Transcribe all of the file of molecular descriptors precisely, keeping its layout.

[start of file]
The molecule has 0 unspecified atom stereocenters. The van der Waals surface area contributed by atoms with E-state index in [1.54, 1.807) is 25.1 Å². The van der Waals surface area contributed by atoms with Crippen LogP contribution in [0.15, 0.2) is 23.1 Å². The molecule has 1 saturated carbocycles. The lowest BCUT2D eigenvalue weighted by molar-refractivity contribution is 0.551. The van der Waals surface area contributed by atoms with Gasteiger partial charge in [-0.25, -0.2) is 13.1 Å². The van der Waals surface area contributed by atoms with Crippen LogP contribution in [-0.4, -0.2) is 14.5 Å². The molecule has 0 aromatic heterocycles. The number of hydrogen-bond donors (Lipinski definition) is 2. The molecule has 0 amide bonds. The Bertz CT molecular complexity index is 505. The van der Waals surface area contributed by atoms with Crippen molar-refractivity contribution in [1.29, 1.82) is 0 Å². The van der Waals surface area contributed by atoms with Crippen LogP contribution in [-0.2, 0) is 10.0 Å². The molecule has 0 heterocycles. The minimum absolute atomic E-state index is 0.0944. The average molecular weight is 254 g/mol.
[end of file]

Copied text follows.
The molecule has 0 unspecified atom stereocenters. The van der Waals surface area contributed by atoms with E-state index in [1.54, 1.807) is 25.1 Å². The van der Waals surface area contributed by atoms with Crippen LogP contribution in [0.15, 0.2) is 23.1 Å². The molecule has 1 saturated carbocycles. The lowest BCUT2D eigenvalue weighted by molar-refractivity contribution is 0.551. The van der Waals surface area contributed by atoms with Gasteiger partial charge in [-0.25, -0.2) is 13.1 Å². The van der Waals surface area contributed by atoms with Crippen LogP contribution in [-0.4, -0.2) is 14.5 Å². The molecule has 0 aromatic heterocycles. The number of hydrogen-bond donors (Lipinski definition) is 2. The molecule has 0 amide bonds. The Bertz CT molecular complexity index is 505. The van der Waals surface area contributed by atoms with Crippen molar-refractivity contribution in [1.29, 1.82) is 0 Å². The van der Waals surface area contributed by atoms with Crippen LogP contribution in [-0.2, 0) is 10.0 Å². The molecule has 0 heterocycles. The minimum absolute atomic E-state index is 0.0944. The average molecular weight is 254 g/mol.